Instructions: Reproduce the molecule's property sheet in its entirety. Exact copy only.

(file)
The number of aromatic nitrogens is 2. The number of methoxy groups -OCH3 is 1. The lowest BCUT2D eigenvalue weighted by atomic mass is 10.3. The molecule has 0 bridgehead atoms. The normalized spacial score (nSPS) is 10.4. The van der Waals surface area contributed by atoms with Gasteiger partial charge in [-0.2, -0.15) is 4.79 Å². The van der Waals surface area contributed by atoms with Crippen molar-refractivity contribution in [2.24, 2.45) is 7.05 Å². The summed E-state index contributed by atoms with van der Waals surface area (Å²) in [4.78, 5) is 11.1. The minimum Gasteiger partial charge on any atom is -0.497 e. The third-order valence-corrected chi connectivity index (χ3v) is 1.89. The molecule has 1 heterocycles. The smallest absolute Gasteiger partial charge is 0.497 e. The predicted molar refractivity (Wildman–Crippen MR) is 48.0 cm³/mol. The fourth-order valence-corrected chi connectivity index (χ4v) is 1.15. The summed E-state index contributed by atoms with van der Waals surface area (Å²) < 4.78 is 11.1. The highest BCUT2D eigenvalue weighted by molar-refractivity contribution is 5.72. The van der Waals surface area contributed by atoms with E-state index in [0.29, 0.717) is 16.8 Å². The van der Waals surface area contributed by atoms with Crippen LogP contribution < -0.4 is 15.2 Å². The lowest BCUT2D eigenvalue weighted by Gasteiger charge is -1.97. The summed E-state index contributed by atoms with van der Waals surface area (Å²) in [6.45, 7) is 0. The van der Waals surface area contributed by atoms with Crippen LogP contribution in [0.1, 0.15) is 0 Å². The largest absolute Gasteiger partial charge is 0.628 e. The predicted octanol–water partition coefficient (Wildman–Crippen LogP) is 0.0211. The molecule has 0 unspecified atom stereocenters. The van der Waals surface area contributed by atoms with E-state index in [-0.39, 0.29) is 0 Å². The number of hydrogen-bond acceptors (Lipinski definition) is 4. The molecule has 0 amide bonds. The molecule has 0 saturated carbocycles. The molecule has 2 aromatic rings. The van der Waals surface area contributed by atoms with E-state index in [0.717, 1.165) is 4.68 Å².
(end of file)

The number of aromatic nitrogens is 2. The number of methoxy groups -OCH3 is 1. The lowest BCUT2D eigenvalue weighted by atomic mass is 10.3. The molecule has 0 bridgehead atoms. The normalized spacial score (nSPS) is 10.4. The van der Waals surface area contributed by atoms with Gasteiger partial charge in [-0.2, -0.15) is 4.79 Å². The van der Waals surface area contributed by atoms with Crippen molar-refractivity contribution in [2.24, 2.45) is 7.05 Å². The summed E-state index contributed by atoms with van der Waals surface area (Å²) in [4.78, 5) is 11.1. The minimum Gasteiger partial charge on any atom is -0.497 e. The third-order valence-corrected chi connectivity index (χ3v) is 1.89. The molecule has 1 heterocycles. The smallest absolute Gasteiger partial charge is 0.497 e. The predicted molar refractivity (Wildman–Crippen MR) is 48.0 cm³/mol. The fourth-order valence-corrected chi connectivity index (χ4v) is 1.15. The summed E-state index contributed by atoms with van der Waals surface area (Å²) < 4.78 is 11.1. The highest BCUT2D eigenvalue weighted by molar-refractivity contribution is 5.72. The van der Waals surface area contributed by atoms with E-state index in [0.29, 0.717) is 16.8 Å². The van der Waals surface area contributed by atoms with Crippen LogP contribution < -0.4 is 15.2 Å². The lowest BCUT2D eigenvalue weighted by Gasteiger charge is -1.97. The summed E-state index contributed by atoms with van der Waals surface area (Å²) in [6.45, 7) is 0. The van der Waals surface area contributed by atoms with Crippen LogP contribution in [0.1, 0.15) is 0 Å². The largest absolute Gasteiger partial charge is 0.628 e. The predicted octanol–water partition coefficient (Wildman–Crippen LogP) is 0.0211. The molecule has 0 unspecified atom stereocenters. The van der Waals surface area contributed by atoms with E-state index in [-0.39, 0.29) is 0 Å². The number of hydrogen-bond acceptors (Lipinski definition) is 4. The molecule has 0 amide bonds. The molecule has 0 saturated carbocycles. The molecule has 2 aromatic rings. The van der Waals surface area contributed by atoms with E-state index in [0.717, 1.165) is 4.68 Å².